The concept of “seats,” proved to be prescient; those seats that used to be predominantly in office buildings have moved into our homes since March. It’s a serendipitous example of how Salesforce licenses can help businesses adapt to unpredictable circumstances and even a new universal WFH mandate. A recent Salesforce webinar discussed that the company was able to transition its 50,000+ employees to fully WFH in just 16 days. This business agility is nothing short of inspirational.

The global pandemic has imposed new constraints on how we interact. For the time being, those of us lucky enough to still be working are doing so much less in person and much more online, on teleconference calls, on the phone and via email.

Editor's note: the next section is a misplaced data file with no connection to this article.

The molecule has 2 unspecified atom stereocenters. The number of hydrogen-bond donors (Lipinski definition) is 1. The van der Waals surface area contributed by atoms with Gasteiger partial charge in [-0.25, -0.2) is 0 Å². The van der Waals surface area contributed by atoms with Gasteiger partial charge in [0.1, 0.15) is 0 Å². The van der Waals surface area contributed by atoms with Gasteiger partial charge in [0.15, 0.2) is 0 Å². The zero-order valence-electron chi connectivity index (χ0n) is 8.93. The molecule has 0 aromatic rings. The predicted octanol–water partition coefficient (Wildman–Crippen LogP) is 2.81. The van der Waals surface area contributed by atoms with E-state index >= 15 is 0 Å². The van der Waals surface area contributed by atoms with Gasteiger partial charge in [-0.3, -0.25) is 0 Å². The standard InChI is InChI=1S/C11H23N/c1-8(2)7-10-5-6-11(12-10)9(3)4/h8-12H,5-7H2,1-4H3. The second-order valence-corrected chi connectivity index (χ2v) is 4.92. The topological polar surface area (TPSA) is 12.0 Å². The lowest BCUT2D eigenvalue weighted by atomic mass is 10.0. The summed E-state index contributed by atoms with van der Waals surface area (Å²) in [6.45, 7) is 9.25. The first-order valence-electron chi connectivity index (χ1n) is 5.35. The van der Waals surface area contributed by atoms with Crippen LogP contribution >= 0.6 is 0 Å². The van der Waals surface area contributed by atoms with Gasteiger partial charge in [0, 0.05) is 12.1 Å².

This situation compounds the existing challenges for our fellow collaborators. It was hard enough to listen effectively without distractions, let alone being separated by two laptop cameras and ambient mics or headsets. This Harvard Business Review article walks through research around 6 levels of listening. Seeing everything through COVID-colored glasses, there are some great takeaways around levels 2 and 4:

Level 2: “The listener clears away distractions like phones and laptops, focusing attention on the other person and making appropriate eye-contact.”

Level 4: “The listener observes nonverbal cues, such as facial expressions, perspiration, respiration rates, gestures, posture, and numerous other subtle body language signals.  It is estimated that 80% of what we communicate comes from these signals.”